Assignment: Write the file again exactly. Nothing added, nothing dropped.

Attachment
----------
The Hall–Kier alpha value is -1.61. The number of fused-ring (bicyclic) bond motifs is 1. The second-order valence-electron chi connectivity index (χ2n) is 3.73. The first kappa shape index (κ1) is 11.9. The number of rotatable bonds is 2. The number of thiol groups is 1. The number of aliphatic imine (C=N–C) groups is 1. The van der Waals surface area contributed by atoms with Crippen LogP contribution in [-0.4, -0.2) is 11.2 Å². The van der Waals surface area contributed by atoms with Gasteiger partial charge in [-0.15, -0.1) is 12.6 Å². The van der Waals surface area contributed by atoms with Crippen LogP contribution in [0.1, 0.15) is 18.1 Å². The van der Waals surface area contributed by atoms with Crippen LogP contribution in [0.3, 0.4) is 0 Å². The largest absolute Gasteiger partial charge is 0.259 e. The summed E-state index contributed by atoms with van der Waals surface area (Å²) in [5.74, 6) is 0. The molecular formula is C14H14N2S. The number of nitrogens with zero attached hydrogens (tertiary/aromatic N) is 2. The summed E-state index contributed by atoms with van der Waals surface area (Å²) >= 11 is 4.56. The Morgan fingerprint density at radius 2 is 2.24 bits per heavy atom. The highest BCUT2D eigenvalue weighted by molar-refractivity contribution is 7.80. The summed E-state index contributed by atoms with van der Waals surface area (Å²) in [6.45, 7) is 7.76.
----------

The Hall–Kier alpha value is -1.61. The number of fused-ring (bicyclic) bond motifs is 1. The second-order valence-electron chi connectivity index (χ2n) is 3.73. The first kappa shape index (κ1) is 11.9. The number of rotatable bonds is 2. The number of thiol groups is 1. The number of aliphatic imine (C=N–C) groups is 1. The van der Waals surface area contributed by atoms with Crippen LogP contribution in [-0.4, -0.2) is 11.2 Å². The van der Waals surface area contributed by atoms with Gasteiger partial charge in [-0.15, -0.1) is 12.6 Å². The van der Waals surface area contributed by atoms with Crippen LogP contribution in [0.1, 0.15) is 18.1 Å². The van der Waals surface area contributed by atoms with Crippen LogP contribution in [0.3, 0.4) is 0 Å². The largest absolute Gasteiger partial charge is 0.259 e. The summed E-state index contributed by atoms with van der Waals surface area (Å²) in [5.74, 6) is 0. The molecular formula is C14H14N2S. The number of nitrogens with zero attached hydrogens (tertiary/aromatic N) is 2. The summed E-state index contributed by atoms with van der Waals surface area (Å²) >= 11 is 4.56. The Morgan fingerprint density at radius 2 is 2.24 bits per heavy atom. The highest BCUT2D eigenvalue weighted by molar-refractivity contribution is 7.80. The summed E-state index contributed by atoms with van der Waals surface area (Å²) in [6.45, 7) is 7.76.